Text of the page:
HSBC cuts target

HSBC Holdings Plc, Europe’s biggest bank by market
value, posted full-year earnings that missed analyst estimates after an
“unacceptable” increase in costs, and said it would reduce its profitability target.

Net
income more than doubled to $13.2 billion in 2010 from $5.83 billion the
previous year, missing the $13.7 billion median estimate of 15 analysts.

HSBC’s
cost-income ratio rose to 55.2 per cent from 52 per cent as rising staff costs
outpaced revenue growth, the London-based bank said in a statement today.

Stuart Gulliver, in his first earnings since
being named chief executive officer in September, cut the bank’s target for
return on equity, citing an uneven global economic recovery and regulators’
efforts to make banks hold more capital in reserve following the financial
crisis.  

HSBC
will target a return on equity of 12 per cent to 15 per cent instead of 15 per cent
to 19 per cent, the lender said.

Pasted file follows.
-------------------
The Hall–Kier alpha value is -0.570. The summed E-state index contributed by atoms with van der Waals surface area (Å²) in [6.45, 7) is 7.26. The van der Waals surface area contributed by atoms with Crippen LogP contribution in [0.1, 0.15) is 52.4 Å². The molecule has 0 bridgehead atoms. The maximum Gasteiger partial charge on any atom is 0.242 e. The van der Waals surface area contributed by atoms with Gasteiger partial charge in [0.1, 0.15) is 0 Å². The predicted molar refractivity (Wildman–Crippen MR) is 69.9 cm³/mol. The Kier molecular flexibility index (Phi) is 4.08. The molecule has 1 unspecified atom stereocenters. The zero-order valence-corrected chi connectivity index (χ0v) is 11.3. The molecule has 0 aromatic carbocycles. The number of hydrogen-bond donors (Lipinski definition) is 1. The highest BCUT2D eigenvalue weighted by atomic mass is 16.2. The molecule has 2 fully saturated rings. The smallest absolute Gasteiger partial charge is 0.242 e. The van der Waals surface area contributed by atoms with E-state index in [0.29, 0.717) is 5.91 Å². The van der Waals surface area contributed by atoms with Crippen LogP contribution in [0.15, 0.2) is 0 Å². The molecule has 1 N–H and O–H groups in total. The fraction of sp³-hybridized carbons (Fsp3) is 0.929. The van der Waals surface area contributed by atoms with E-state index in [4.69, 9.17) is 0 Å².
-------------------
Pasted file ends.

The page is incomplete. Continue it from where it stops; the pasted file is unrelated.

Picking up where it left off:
“The
reduction in HSBC’s return on equity is worrying,” said Jane Coffey, head of
U.K. equities at Royal London Asset Management, which manages $51 billion
including HSBC stock.

“People
are questioning the premium HSBC trades at if they are not going to make higher
returns.”

HSBC
shares trade at 1.4 times book value, while those of Barclays
Plc and Royal Bank of
Scotland Group Plc trade at a discount, which trade below their book value.

Barclays,
Britain’s third-biggest lender, this month reduced its RoE target to 13 per cent
or more, while Edinburgh-based RBS said it would continue to target 15 per cent.

BUZHSBCSTORY

HSBC bank sign is seen outside a branch in central London.
Photo: File
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1 COMMENT

  1. I would back HSBC on its historical record against any and all of these financial pundits, especially those running investment funds. Theyll say something one day, and the opposite the next. And continue to hold HSBC shares while telling others to be careful. Beware forked tongues!
    Remember HSBC has not had to bailed out, and has not been a charge on any country or its taxpayers.

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